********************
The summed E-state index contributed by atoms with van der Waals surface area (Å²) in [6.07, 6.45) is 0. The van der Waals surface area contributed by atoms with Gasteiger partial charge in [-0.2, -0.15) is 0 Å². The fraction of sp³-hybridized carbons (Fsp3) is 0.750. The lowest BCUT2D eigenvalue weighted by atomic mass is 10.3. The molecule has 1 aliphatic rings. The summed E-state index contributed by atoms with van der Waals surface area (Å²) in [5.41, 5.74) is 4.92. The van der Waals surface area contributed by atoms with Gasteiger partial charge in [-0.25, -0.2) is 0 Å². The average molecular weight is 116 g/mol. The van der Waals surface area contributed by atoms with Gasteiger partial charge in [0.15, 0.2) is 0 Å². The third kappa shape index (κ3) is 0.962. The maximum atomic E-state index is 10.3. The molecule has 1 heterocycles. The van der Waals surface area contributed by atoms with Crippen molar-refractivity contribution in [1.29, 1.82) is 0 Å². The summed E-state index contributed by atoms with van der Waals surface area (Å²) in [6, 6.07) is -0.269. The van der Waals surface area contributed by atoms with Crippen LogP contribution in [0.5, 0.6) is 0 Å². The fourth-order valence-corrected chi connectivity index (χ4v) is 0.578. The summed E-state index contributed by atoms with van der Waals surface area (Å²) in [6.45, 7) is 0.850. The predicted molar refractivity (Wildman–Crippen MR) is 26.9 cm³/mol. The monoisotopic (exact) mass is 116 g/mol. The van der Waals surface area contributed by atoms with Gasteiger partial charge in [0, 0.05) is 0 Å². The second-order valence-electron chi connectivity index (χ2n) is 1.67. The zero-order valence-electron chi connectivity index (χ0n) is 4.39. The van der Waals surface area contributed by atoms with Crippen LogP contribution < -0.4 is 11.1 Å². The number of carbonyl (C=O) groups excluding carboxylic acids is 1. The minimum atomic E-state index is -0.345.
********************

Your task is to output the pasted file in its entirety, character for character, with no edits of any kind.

The summed E-state index contributed by atoms with van der Waals surface area (Å²) in [6.07, 6.45) is 0. The van der Waals surface area contributed by atoms with Gasteiger partial charge in [-0.2, -0.15) is 0 Å². The fraction of sp³-hybridized carbons (Fsp3) is 0.750. The lowest BCUT2D eigenvalue weighted by atomic mass is 10.3. The molecule has 1 aliphatic rings. The summed E-state index contributed by atoms with van der Waals surface area (Å²) in [5.41, 5.74) is 4.92. The van der Waals surface area contributed by atoms with Gasteiger partial charge in [-0.25, -0.2) is 0 Å². The average molecular weight is 116 g/mol. The van der Waals surface area contributed by atoms with Gasteiger partial charge in [0.15, 0.2) is 0 Å². The third kappa shape index (κ3) is 0.962. The maximum atomic E-state index is 10.3. The molecule has 1 heterocycles. The van der Waals surface area contributed by atoms with Crippen molar-refractivity contribution in [1.29, 1.82) is 0 Å². The summed E-state index contributed by atoms with van der Waals surface area (Å²) in [6, 6.07) is -0.269. The van der Waals surface area contributed by atoms with Crippen LogP contribution in [0.5, 0.6) is 0 Å². The fourth-order valence-corrected chi connectivity index (χ4v) is 0.578. The summed E-state index contributed by atoms with van der Waals surface area (Å²) in [6.45, 7) is 0.850. The predicted molar refractivity (Wildman–Crippen MR) is 26.9 cm³/mol. The monoisotopic (exact) mass is 116 g/mol. The van der Waals surface area contributed by atoms with Gasteiger partial charge in [0, 0.05) is 0 Å². The second-order valence-electron chi connectivity index (χ2n) is 1.67. The zero-order valence-electron chi connectivity index (χ0n) is 4.39. The van der Waals surface area contributed by atoms with Crippen LogP contribution < -0.4 is 11.1 Å². The number of carbonyl (C=O) groups excluding carboxylic acids is 1. The minimum atomic E-state index is -0.345.